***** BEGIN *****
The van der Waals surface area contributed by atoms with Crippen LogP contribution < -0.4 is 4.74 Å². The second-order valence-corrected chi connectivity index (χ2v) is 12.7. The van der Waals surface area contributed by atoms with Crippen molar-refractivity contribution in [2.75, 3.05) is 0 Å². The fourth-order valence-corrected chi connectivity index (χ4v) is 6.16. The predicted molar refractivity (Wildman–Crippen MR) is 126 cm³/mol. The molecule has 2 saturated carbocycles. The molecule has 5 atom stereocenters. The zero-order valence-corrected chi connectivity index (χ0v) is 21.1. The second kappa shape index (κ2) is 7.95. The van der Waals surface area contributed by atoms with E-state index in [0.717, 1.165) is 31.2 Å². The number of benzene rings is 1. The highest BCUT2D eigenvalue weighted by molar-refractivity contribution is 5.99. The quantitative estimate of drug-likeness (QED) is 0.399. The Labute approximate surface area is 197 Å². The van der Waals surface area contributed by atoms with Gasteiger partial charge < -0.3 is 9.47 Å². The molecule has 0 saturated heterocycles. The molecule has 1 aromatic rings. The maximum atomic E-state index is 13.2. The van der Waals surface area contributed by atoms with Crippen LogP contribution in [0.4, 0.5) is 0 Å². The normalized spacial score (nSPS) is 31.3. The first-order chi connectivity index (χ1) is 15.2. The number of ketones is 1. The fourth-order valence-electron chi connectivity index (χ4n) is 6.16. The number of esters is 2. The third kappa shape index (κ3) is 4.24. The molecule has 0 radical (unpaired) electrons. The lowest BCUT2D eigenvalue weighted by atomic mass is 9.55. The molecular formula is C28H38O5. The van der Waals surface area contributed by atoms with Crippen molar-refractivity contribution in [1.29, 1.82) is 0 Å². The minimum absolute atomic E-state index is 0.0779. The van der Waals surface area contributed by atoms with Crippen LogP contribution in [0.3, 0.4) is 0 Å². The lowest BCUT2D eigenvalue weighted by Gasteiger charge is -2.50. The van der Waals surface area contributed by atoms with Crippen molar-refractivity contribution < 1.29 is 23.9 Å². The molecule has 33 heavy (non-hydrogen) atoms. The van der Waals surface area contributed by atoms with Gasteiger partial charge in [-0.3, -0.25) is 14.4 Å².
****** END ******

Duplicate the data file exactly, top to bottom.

The van der Waals surface area contributed by atoms with Crippen LogP contribution < -0.4 is 4.74 Å². The second-order valence-corrected chi connectivity index (χ2v) is 12.7. The van der Waals surface area contributed by atoms with Crippen molar-refractivity contribution in [2.75, 3.05) is 0 Å². The fourth-order valence-corrected chi connectivity index (χ4v) is 6.16. The predicted molar refractivity (Wildman–Crippen MR) is 126 cm³/mol. The molecule has 2 saturated carbocycles. The molecule has 5 atom stereocenters. The zero-order valence-corrected chi connectivity index (χ0v) is 21.1. The second kappa shape index (κ2) is 7.95. The van der Waals surface area contributed by atoms with E-state index in [0.717, 1.165) is 31.2 Å². The number of benzene rings is 1. The highest BCUT2D eigenvalue weighted by molar-refractivity contribution is 5.99. The quantitative estimate of drug-likeness (QED) is 0.399. The Labute approximate surface area is 197 Å². The van der Waals surface area contributed by atoms with Gasteiger partial charge < -0.3 is 9.47 Å². The molecule has 0 saturated heterocycles. The molecule has 1 aromatic rings. The maximum atomic E-state index is 13.2. The van der Waals surface area contributed by atoms with Crippen LogP contribution in [0.4, 0.5) is 0 Å². The normalized spacial score (nSPS) is 31.3. The first-order chi connectivity index (χ1) is 15.2. The number of ketones is 1. The fourth-order valence-electron chi connectivity index (χ4n) is 6.16. The number of esters is 2. The third kappa shape index (κ3) is 4.24. The molecule has 0 radical (unpaired) electrons. The lowest BCUT2D eigenvalue weighted by atomic mass is 9.55. The molecular formula is C28H38O5. The van der Waals surface area contributed by atoms with Crippen molar-refractivity contribution in [1.29, 1.82) is 0 Å². The minimum absolute atomic E-state index is 0.0779. The van der Waals surface area contributed by atoms with Crippen LogP contribution in [0.3, 0.4) is 0 Å². The lowest BCUT2D eigenvalue weighted by Gasteiger charge is -2.50. The van der Waals surface area contributed by atoms with Crippen molar-refractivity contribution < 1.29 is 23.9 Å². The molecule has 33 heavy (non-hydrogen) atoms. The van der Waals surface area contributed by atoms with Gasteiger partial charge in [-0.3, -0.25) is 14.4 Å².